Doing the hard stuff in tough places: please help us find the ‘seemingly impossible’ stories of success

March 28, 2019

     By Duncan Green     

Guest post from Grace Lyn Higdon, Irene Guijt and Ruth Mayne

The list of reasons to feel depressed is long and growing. Recent elections ushering in sexist and violent heads of states; climate change even worse than predicted; backlash to #MeToo and, if you’re in the UK, the political swamp known as ‘Brexit’. Depressing – and urgent. When it comes to climate change, it’s now or never. Gender oppression? Time’s up. Economic inequality? We’ll never end poverty without reducing those ever-widening gaps.

For inspiration, we can draw on the amazing stuff happening in all parts of the globe. Female genital mutilation (FGM) levels are plummeting, off-grid renewable energy systems have seen energy poverty levels nosedive in Afghanistan and Nepal, and £300 millions of public revenues have been recouped in Nigeria through forensic audits in the petroleum sector. We need many more such examples that show how to tackle systemic causes of injustice and poverty. We can stretch our sense of the possible by learning from recent examples, hidden gems that may not have been shared or documented widely.

So thinking about success at scale, which top three examples of development – with or without external ‘aid’ – would you nominate? What inspiring efforts have you been part of, worked with or know about?  We will be looking across a couple of dozen examples to inspire, challenge and inform Oxfam’s future work. We’ll ask if we need to update our understanding of poverty, how rapid change at scale takes place, and the role of influencing efforts or practical support in driving such change.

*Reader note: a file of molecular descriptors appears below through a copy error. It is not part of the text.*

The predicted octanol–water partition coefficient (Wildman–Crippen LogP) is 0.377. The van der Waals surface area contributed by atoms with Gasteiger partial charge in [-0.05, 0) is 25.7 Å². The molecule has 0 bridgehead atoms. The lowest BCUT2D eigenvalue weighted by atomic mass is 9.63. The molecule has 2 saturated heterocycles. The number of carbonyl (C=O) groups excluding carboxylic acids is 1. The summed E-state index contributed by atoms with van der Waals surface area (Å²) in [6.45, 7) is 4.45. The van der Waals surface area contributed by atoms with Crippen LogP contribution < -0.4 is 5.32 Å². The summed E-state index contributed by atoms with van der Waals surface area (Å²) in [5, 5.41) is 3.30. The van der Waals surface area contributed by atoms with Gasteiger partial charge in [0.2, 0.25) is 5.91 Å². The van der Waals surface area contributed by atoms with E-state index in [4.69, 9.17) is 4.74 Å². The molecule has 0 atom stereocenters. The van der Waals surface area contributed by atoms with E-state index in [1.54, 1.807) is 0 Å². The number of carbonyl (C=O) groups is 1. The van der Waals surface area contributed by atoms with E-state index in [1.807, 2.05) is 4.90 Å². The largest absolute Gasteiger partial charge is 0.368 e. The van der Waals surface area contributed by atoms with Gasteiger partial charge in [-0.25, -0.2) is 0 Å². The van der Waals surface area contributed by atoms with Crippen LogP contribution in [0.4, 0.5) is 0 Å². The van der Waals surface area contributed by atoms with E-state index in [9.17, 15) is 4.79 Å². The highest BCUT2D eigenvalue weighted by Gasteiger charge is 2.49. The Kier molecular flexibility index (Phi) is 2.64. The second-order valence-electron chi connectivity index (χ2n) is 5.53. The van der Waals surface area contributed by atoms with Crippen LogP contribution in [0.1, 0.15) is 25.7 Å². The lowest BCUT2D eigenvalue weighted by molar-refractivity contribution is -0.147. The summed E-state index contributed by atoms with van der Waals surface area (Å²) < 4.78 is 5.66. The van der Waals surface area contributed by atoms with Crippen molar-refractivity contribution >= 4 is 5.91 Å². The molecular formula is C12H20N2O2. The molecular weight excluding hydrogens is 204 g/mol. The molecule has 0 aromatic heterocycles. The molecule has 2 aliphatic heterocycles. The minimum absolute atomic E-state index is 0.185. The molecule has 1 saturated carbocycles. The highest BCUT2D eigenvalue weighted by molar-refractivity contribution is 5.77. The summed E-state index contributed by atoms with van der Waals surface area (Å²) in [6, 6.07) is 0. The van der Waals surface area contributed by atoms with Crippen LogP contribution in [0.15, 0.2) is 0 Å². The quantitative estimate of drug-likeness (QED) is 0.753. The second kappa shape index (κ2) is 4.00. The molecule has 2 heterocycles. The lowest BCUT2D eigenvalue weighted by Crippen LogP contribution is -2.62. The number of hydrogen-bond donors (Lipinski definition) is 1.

We’re looking for examples that reduce poverty at scale by tackling (1) economic inequalities; (2) climate change and resource depletion; or (3) gender injustices. Or a mix.  Each example should have information on:

  • its contribution to rapid poverty reduction at scale, improving the lives of tens of thousands of people or more
  • the positive impact has emerged within the last 10 years
  • be located in a challenging context – fragile governance, conflict affected; restricted civic freedoms; in places with very low income and human development indicators; or a mix.

Examples involving Oxfam and partners include the Raise Her Voice campaign in Pakistan that trained women leaders in 30 districts and drove advocacy efforts for the introduction of a Domestic Violence Bill in Sindh Province, as well as the Africa Climate Change Resilience Alliance in Uganda that supported the Ugandan government to produce seasonal forecasts in 35 local languages for smallholder farmers nationwide. Examples further from home include the proliferation of more equitable business structures and relationships with workers in the food supply chain; changing social norms around childhood marriage in West Africa; and international fossil fuel divestment campaigns.

All ears

Examples can come from evaluations, case studies, news articles and even blogs. But any example has to have been taken successfully to scale. ‘Going to scale’ is pretty tough to define –different routes, contexts and scales. But we’re thinking of efforts that have accelerated and multiplied small impacts, possibly leading to policy change, substantially increased the population served or broadening the scope of impact. We’re also interested to hear about how you understand scale.

As Walt Disney said: ‘It’s kind of fun to do the impossible’. We’d just love to hear more about it. We’ll share what we find – selecting the best of the best for blogs. But first, we’re all ears (see right).

You can tell us in the comments section (with your email contact, please), or email us at or